Using stem cell therapy
New approaches show exciting potential for stromal regeneration as a treatment of keratoconous
Jorge L. Alió
Corneal stromal enhancement based on stem cell therapy seems to be safe and effective and may prove to be a potentially exciting new therapy for the treatment of keratoconus and other corneal dystrophies, according to Jorge L. Alió MD, PhD, speaking at a special session on corneal disease at the World Ophthalmology Congress in Barcelona.
“Based on our results, we believe that adipose‐derived adult stem cells (ADASC) can be a cell source for stromal regeneration and repopulation in diseased corneas. This is a new type of corneal surgery, the beginning of a new approach for the treatment of corneal stromal diseases such as keratoconus,” said Dr Alió.
The ADASC technique consists of implantation of autologous adipose tissue-derived stem cells into corneal stroma. “Adipose stem cells are ideal for this task as they are easily obtained and highly efficient. They allow for keratocyte differentiation in vitro and in vivo and possible autologous use,” said Dr Alió.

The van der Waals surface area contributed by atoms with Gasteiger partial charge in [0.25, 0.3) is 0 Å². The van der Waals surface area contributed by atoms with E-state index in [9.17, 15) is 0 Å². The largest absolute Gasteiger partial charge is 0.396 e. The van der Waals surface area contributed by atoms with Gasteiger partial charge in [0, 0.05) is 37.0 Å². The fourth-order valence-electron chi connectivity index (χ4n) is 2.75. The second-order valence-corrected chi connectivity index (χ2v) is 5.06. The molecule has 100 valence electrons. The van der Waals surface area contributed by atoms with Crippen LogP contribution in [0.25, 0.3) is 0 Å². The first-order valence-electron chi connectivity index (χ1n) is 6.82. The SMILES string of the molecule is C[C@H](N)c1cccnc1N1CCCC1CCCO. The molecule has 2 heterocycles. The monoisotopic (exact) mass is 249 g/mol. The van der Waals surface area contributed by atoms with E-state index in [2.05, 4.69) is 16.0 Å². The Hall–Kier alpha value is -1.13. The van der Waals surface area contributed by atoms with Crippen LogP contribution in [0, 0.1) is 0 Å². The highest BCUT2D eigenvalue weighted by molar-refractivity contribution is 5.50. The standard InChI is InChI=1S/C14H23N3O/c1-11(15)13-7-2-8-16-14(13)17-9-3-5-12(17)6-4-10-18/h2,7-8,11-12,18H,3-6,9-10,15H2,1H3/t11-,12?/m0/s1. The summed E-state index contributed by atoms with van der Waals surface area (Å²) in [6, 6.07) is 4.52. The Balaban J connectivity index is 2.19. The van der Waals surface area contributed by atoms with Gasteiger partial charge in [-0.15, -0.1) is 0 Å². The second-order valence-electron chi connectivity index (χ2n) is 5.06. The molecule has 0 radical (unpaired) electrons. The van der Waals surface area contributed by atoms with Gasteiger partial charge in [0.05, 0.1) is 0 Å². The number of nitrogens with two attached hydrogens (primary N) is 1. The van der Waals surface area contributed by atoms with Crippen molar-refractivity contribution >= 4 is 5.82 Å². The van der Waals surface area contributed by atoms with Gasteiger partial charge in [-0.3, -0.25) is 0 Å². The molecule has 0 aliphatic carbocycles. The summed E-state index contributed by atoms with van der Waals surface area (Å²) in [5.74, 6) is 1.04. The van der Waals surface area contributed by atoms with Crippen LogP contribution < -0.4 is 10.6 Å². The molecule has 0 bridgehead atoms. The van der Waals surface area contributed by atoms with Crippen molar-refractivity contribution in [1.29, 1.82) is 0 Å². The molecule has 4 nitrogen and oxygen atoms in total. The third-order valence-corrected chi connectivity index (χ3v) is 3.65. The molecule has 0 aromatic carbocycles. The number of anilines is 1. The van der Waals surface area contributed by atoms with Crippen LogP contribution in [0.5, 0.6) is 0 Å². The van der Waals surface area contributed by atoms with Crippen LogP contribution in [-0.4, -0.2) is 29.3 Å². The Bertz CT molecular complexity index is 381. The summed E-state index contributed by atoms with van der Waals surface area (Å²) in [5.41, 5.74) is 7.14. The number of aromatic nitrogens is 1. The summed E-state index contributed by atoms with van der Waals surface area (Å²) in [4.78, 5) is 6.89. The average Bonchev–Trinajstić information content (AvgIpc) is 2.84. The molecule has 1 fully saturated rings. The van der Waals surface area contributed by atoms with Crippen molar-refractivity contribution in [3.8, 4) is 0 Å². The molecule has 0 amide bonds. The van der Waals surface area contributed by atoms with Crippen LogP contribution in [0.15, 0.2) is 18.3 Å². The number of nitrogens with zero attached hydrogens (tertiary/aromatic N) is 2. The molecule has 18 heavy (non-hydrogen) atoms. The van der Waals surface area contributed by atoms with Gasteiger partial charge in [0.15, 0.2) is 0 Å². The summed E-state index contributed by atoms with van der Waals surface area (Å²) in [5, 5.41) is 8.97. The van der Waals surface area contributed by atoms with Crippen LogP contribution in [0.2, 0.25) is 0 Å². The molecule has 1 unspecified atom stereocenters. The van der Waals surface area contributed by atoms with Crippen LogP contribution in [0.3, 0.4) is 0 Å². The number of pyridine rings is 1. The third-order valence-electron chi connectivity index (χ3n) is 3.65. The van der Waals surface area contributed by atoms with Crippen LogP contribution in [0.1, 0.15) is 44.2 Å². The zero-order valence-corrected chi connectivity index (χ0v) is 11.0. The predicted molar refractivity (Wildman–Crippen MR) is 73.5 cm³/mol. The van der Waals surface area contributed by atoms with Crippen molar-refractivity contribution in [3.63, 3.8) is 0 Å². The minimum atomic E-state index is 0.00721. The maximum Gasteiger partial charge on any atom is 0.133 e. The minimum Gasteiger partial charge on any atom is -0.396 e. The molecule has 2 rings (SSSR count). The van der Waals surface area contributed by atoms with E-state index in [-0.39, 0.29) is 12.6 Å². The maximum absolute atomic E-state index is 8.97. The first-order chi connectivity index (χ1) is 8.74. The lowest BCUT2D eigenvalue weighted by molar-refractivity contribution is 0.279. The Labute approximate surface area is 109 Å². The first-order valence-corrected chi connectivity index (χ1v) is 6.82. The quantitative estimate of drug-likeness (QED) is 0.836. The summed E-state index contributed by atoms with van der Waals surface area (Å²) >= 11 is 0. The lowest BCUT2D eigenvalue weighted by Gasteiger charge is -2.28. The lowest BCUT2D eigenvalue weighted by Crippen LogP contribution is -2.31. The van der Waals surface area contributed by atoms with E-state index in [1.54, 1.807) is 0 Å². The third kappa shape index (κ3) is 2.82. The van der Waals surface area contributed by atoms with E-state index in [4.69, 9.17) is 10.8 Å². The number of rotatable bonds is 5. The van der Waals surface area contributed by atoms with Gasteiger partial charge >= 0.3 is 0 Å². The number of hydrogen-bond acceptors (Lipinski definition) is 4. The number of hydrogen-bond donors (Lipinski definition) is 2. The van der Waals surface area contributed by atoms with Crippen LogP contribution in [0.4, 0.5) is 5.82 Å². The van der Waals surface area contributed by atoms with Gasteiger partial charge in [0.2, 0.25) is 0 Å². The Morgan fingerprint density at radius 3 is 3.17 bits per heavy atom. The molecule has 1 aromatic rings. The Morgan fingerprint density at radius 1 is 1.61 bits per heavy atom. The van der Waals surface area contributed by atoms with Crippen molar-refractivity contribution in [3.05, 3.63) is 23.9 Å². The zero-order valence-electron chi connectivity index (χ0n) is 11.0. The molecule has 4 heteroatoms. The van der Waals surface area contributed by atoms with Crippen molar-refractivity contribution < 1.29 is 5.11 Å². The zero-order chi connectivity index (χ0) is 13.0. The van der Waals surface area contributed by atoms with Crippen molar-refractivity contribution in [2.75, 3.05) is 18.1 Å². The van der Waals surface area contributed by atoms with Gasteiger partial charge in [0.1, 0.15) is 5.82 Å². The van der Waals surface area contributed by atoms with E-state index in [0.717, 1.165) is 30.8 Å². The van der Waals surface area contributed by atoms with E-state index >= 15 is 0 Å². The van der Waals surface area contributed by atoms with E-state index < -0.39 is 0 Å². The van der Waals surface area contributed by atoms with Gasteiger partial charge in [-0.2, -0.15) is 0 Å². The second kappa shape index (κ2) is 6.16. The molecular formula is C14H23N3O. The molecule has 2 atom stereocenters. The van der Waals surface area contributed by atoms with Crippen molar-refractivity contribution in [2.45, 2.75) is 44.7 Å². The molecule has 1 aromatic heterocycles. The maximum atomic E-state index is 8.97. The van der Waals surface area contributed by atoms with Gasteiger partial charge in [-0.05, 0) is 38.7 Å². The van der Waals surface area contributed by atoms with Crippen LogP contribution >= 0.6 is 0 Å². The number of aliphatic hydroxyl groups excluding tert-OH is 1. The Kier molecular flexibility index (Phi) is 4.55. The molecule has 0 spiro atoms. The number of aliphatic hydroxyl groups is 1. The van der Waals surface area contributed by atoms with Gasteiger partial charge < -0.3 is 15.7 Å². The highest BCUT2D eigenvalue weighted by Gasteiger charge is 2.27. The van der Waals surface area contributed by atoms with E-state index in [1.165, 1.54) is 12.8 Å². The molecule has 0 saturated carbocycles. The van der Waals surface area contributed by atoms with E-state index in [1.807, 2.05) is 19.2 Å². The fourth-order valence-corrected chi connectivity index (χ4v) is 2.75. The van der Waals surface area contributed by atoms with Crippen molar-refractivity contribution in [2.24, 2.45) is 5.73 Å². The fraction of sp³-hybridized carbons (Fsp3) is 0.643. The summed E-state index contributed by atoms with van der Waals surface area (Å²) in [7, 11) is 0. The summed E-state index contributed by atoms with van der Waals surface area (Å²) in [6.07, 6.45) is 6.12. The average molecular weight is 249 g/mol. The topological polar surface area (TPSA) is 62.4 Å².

The first stage of the research saw Dr Alió and his team develop an experimental animal model using autologous stem cells to produce corneal collagen “in situ”, identify the best carrier for the cells and accomplish experimental corneal stromal enhancement using cells and the selected carrier.
Once this was successfully achieved, the next step was to confirm the experience in human patients affected by corneal stromal disease such as advanced keratoconus.
The pilot clinical study for cell therapy of keratoconus included three groups of five patients each: group 1 with intrastromal injection of autologous ADASC; group 2 with intrastromal implantation of decellularised human corneal stroma; and group 3 with intrastromal implantation of recellularised human corneal stroma with autologous ADASC.
Stem cells were obtained from the adipose tissue of each patient via liposuction. For groups 2 and 3, once the cultured cells were prepared a 9.5-mm diameter intrastromal pocket was created using a femtosecond laser. In group 3, the surgeons used a cannula to transfer more than 1 million cells through the pocket into the stroma.
Groups 2 and 3 showed similar results in terms of visual acuity outcomes and keratometry six months post- surgery.
“When we reviewed these patients at the one-year mark the corneal transparency was very good. The visual condition also improved in most cases, with stable keratometry and corneal thickness. Confocal microscopy showed a significant increase in cells and no complications were reported,” said Dr Alió.
To confirm these results, a multi-centre clinical trial sponsored by the Spanish Ministry of Health is currently being conducted.
Jorge L. Alió: email@example.com